This year’s EGX 2016 was held at the NEC in Birmingham, and featured the usual stellar line-up of blockbuster playable previews.  Gamers queued to sample Final Fantasy XV, Gears of War 4, Dishonored 2 and other heavyweights.  However at this annual gaming convention, as in life, I found the most interesting bits to be lurking at the margins, and the buzz around the indie games section showed I was not alone.

The National Film and Television School (NFTS) had brought along a variety of talented new game developers with a range of backgrounds – from fine art to philosophy to science – and this was reflected in the eclectic mix of games on show.  When I asked an NFTS course coordinator about the intersection between gaming and mental health, I was steered over to The Circle,  an ‘interactive virtual reality experience’ from Manos Agianniotakis.

The gameplay is about a woman dealing with post-traumatic stress disorder (PTSD), who has cut herself off from the world following a traumatic event. You explore her back-story whilst solving a mystery inspired by the real-life Toynbee Tiles

The first-person aspects of the game feel appropriately confined, limited to the desk in front of you. Upon the desk are a computer, phone and letters, which comprise the whole of this woman’s communication with the outside world.  The use of a virtual reality (VR) format only seems to emphasise the claustrophobia of the situation.  VR was a pervasive feature of the 2016 convention as a whole, and The Circle shows that VR is not only good for first person shooters, but could also have a role in producing more complex immersive experiences with a psychological impact.

This is not Agianniotakis’s first foray into exploring mental health themes.  His previous title, An Interview is a very short interactive story based on Tim Grayburn’s personal experience of depression as depicted in the play ‘Fake it ‘till you make it’.  This project was borne out of Agianniotakis’s personal interest, rooted in an experience of depression within his own family.  It successfully meets the developer’s aim of opening a conversation about the stigma around male depression, and has been featured on

Other gems from the indie games section included A Normal Lost Phone by Accidental Queens, in which you uncover the story of the phone’s owner by interrogating the contents of the phone (with echoes of Her Story by Sam Barlow.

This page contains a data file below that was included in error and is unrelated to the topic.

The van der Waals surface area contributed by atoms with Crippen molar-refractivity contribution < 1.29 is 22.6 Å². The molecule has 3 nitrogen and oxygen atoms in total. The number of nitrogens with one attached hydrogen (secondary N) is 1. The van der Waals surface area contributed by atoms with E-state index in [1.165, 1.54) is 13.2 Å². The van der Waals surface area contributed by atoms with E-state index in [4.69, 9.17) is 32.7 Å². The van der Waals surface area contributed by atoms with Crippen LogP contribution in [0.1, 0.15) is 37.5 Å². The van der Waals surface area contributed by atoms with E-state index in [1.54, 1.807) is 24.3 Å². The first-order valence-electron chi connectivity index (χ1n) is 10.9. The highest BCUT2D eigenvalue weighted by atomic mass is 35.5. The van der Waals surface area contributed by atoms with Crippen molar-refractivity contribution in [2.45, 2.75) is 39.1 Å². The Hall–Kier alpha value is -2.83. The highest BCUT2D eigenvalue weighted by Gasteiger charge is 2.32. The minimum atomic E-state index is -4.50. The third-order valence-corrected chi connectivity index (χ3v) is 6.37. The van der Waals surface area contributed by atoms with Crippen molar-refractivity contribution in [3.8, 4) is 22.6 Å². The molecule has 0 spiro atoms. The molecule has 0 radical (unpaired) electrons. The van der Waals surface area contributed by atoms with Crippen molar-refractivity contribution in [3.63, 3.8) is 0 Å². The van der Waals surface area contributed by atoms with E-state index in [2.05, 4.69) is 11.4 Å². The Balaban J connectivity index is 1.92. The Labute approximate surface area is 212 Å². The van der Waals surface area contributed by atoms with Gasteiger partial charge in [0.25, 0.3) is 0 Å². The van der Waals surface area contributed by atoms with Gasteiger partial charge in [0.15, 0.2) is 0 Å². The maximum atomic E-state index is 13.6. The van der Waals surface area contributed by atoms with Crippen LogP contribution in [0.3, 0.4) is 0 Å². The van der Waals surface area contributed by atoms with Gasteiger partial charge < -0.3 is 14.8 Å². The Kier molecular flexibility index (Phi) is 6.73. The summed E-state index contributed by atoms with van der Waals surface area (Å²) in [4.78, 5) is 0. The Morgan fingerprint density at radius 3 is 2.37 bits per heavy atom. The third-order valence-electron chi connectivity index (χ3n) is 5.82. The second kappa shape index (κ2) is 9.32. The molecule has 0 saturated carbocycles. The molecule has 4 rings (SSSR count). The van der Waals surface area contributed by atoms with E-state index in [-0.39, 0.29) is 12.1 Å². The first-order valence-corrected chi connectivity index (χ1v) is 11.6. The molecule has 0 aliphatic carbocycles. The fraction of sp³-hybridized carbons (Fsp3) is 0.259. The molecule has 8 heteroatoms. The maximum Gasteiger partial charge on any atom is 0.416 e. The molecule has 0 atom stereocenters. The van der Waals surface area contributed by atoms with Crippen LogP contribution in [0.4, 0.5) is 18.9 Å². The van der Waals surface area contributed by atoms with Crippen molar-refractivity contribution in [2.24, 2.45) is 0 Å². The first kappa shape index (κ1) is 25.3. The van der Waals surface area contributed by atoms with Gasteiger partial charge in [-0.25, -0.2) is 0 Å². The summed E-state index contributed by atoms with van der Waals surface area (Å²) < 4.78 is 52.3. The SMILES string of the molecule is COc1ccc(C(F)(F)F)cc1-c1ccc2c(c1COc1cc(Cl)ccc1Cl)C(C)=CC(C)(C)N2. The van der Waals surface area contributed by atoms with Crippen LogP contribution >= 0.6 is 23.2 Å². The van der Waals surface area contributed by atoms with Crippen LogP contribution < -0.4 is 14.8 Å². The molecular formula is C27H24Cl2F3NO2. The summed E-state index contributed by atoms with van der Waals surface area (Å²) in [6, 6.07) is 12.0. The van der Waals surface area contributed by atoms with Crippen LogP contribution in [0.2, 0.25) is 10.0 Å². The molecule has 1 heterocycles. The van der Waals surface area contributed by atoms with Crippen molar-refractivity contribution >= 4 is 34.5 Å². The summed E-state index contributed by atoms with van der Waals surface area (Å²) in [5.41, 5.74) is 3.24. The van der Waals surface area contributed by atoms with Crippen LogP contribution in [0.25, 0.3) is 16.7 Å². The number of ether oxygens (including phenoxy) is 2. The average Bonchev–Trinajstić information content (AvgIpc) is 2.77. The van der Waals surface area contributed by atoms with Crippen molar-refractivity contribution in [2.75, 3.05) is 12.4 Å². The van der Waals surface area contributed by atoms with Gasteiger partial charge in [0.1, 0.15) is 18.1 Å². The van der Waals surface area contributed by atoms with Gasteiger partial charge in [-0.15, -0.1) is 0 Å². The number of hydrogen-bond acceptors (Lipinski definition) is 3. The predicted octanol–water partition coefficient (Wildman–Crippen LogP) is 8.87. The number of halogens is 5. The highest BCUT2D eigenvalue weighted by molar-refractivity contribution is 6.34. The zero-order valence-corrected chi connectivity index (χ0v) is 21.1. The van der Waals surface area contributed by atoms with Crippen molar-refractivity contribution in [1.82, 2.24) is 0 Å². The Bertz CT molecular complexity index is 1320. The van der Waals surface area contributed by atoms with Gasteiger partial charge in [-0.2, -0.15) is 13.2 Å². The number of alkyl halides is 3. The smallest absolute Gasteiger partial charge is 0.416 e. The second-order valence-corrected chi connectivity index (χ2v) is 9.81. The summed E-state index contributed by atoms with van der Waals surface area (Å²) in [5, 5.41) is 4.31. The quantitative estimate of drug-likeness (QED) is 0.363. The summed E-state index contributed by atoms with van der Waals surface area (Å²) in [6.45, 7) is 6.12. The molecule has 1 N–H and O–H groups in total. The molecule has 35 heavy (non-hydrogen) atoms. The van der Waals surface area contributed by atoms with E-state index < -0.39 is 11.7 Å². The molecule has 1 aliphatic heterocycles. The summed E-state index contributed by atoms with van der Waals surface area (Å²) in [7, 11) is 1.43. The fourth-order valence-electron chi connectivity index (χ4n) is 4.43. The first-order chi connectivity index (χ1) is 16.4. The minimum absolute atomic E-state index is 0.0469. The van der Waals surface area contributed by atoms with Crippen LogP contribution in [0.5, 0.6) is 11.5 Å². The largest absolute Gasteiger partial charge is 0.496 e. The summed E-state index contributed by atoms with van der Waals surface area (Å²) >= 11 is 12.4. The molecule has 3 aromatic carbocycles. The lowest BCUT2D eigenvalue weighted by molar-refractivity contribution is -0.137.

John Lau’s Uncanny Valerie also raised interesting ideas about personality and relationships, as a robotics engineer decides to program her ex partner’s consciousness into a robot.  How do we cope with loss?  What would life be like if we could simply get rid of a person’s flaws?  The title also wins the prize for best pun, with a nod to the Uncanny Valley hypothesis.  This states that as robot replicas become almost but not fully human, they will elicit eeriness and revulsion amongst observers.  This cognitive response has been mapped by researchers to specific areas of the brain using fMRI

My final reflection is on the most important ingredient of EGX 2016 – the people who attend.  Often a solo pursuit, gaming conventions offer a unique opportunity for various parts of the gaming community to get together.  As someone interested in how gaming and mental health may interact, I could imagine such conventions as fertile grounds for mental health research and advocacy, both in terms of understanding mental health issues facing gamers and the potential mental health benefits of good gaming.  If we can harness this resource, and be as innovative in doing so as the game developers constantly breaking new ground, then the future looks exciting.

Authored by Fran Debell 

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